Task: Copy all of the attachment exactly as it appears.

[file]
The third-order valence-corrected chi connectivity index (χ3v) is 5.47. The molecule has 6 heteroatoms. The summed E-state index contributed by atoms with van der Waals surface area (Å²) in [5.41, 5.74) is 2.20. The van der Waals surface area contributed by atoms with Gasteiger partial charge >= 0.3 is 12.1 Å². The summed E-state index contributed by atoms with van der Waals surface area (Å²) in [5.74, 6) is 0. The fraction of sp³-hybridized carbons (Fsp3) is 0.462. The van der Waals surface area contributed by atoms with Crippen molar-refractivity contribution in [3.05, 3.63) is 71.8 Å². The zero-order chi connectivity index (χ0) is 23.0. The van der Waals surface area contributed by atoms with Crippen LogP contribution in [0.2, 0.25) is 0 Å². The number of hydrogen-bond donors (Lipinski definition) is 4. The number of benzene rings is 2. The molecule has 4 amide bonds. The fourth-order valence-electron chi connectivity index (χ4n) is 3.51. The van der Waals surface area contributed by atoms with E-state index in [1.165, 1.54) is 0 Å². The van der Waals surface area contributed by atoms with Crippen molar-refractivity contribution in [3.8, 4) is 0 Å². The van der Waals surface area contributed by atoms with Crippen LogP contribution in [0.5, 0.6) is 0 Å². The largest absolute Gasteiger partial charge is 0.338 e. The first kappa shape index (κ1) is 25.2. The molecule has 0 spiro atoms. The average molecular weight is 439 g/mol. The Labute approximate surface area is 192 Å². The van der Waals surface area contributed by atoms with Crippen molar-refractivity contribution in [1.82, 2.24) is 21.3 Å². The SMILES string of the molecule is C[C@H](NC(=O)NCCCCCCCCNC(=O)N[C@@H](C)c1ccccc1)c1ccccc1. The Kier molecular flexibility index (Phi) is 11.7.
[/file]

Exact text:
The third-order valence-corrected chi connectivity index (χ3v) is 5.47. The molecule has 6 heteroatoms. The summed E-state index contributed by atoms with van der Waals surface area (Å²) in [5.41, 5.74) is 2.20. The van der Waals surface area contributed by atoms with Gasteiger partial charge >= 0.3 is 12.1 Å². The summed E-state index contributed by atoms with van der Waals surface area (Å²) in [5.74, 6) is 0. The fraction of sp³-hybridized carbons (Fsp3) is 0.462. The van der Waals surface area contributed by atoms with Crippen molar-refractivity contribution in [3.05, 3.63) is 71.8 Å². The zero-order chi connectivity index (χ0) is 23.0. The van der Waals surface area contributed by atoms with Crippen LogP contribution in [0.2, 0.25) is 0 Å². The number of hydrogen-bond donors (Lipinski definition) is 4. The number of benzene rings is 2. The molecule has 4 amide bonds. The fourth-order valence-electron chi connectivity index (χ4n) is 3.51. The van der Waals surface area contributed by atoms with E-state index in [1.165, 1.54) is 0 Å². The van der Waals surface area contributed by atoms with Crippen molar-refractivity contribution in [3.8, 4) is 0 Å². The van der Waals surface area contributed by atoms with Crippen LogP contribution in [0.5, 0.6) is 0 Å². The largest absolute Gasteiger partial charge is 0.338 e. The first kappa shape index (κ1) is 25.2. The molecule has 0 spiro atoms. The average molecular weight is 439 g/mol. The Labute approximate surface area is 192 Å². The van der Waals surface area contributed by atoms with Crippen molar-refractivity contribution in [1.82, 2.24) is 21.3 Å². The SMILES string of the molecule is C[C@H](NC(=O)NCCCCCCCCNC(=O)N[C@@H](C)c1ccccc1)c1ccccc1. The Kier molecular flexibility index (Phi) is 11.7.